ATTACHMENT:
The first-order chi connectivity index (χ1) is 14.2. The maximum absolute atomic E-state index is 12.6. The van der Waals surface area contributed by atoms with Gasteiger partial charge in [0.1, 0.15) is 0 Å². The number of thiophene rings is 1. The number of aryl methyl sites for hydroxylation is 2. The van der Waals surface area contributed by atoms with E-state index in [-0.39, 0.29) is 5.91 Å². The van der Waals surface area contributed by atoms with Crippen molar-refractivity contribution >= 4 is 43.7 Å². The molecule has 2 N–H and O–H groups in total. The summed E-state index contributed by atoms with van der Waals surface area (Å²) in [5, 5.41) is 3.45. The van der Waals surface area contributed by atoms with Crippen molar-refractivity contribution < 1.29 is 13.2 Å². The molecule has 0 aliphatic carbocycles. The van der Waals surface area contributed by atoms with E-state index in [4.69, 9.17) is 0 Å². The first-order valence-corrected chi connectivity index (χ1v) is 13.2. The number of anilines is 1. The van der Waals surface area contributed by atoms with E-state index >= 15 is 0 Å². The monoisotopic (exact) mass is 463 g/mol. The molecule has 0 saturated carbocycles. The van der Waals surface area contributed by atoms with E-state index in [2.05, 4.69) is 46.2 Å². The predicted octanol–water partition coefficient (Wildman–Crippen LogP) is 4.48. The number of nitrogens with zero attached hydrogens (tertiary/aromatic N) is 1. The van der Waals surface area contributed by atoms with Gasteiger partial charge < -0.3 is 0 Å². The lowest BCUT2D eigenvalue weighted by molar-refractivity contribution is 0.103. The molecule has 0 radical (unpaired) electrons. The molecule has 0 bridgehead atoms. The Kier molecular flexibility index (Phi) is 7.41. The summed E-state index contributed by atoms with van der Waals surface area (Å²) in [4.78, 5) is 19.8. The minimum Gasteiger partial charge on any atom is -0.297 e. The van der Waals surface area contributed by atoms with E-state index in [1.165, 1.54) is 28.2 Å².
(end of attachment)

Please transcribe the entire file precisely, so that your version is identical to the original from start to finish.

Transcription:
The first-order chi connectivity index (χ1) is 14.2. The maximum absolute atomic E-state index is 12.6. The van der Waals surface area contributed by atoms with Gasteiger partial charge in [0.1, 0.15) is 0 Å². The number of thiophene rings is 1. The number of aryl methyl sites for hydroxylation is 2. The van der Waals surface area contributed by atoms with E-state index in [-0.39, 0.29) is 5.91 Å². The van der Waals surface area contributed by atoms with Crippen molar-refractivity contribution >= 4 is 43.7 Å². The molecule has 2 N–H and O–H groups in total. The summed E-state index contributed by atoms with van der Waals surface area (Å²) in [5, 5.41) is 3.45. The van der Waals surface area contributed by atoms with Crippen molar-refractivity contribution < 1.29 is 13.2 Å². The molecule has 0 aliphatic carbocycles. The van der Waals surface area contributed by atoms with E-state index in [4.69, 9.17) is 0 Å². The first-order valence-corrected chi connectivity index (χ1v) is 13.2. The number of anilines is 1. The van der Waals surface area contributed by atoms with E-state index >= 15 is 0 Å². The monoisotopic (exact) mass is 463 g/mol. The molecule has 0 saturated carbocycles. The van der Waals surface area contributed by atoms with E-state index in [2.05, 4.69) is 46.2 Å². The predicted octanol–water partition coefficient (Wildman–Crippen LogP) is 4.48. The number of nitrogens with zero attached hydrogens (tertiary/aromatic N) is 1. The van der Waals surface area contributed by atoms with Gasteiger partial charge < -0.3 is 0 Å². The lowest BCUT2D eigenvalue weighted by molar-refractivity contribution is 0.103. The molecule has 0 radical (unpaired) electrons. The molecule has 0 bridgehead atoms. The Kier molecular flexibility index (Phi) is 7.41. The summed E-state index contributed by atoms with van der Waals surface area (Å²) in [4.78, 5) is 19.8. The minimum Gasteiger partial charge on any atom is -0.297 e. The van der Waals surface area contributed by atoms with E-state index in [1.165, 1.54) is 28.2 Å².